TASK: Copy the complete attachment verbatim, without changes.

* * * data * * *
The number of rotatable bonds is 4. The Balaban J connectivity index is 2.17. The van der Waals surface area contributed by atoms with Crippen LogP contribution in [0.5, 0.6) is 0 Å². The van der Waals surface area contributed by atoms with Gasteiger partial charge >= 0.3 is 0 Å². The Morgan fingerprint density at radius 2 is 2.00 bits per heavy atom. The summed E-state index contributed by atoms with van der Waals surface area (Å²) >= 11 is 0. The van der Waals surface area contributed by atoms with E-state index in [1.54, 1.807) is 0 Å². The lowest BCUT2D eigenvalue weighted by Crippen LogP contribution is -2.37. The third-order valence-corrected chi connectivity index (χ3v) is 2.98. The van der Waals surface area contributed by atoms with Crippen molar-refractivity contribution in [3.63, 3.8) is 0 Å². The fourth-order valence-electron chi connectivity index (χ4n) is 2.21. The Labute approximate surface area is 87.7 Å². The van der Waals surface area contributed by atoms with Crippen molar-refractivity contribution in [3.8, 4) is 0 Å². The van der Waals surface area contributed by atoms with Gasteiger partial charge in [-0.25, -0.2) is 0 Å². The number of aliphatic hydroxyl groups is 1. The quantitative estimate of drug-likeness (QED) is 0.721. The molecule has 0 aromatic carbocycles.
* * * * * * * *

The number of rotatable bonds is 4. The Balaban J connectivity index is 2.17. The van der Waals surface area contributed by atoms with Crippen LogP contribution in [0.5, 0.6) is 0 Å². The van der Waals surface area contributed by atoms with Gasteiger partial charge >= 0.3 is 0 Å². The Morgan fingerprint density at radius 2 is 2.00 bits per heavy atom. The summed E-state index contributed by atoms with van der Waals surface area (Å²) >= 11 is 0. The van der Waals surface area contributed by atoms with E-state index in [1.54, 1.807) is 0 Å². The lowest BCUT2D eigenvalue weighted by Crippen LogP contribution is -2.37. The third-order valence-corrected chi connectivity index (χ3v) is 2.98. The van der Waals surface area contributed by atoms with Crippen molar-refractivity contribution in [3.63, 3.8) is 0 Å². The fourth-order valence-electron chi connectivity index (χ4n) is 2.21. The Labute approximate surface area is 87.7 Å². The van der Waals surface area contributed by atoms with Crippen molar-refractivity contribution in [3.8, 4) is 0 Å². The van der Waals surface area contributed by atoms with Gasteiger partial charge in [-0.25, -0.2) is 0 Å². The number of aliphatic hydroxyl groups is 1. The quantitative estimate of drug-likeness (QED) is 0.721. The molecule has 0 aromatic carbocycles.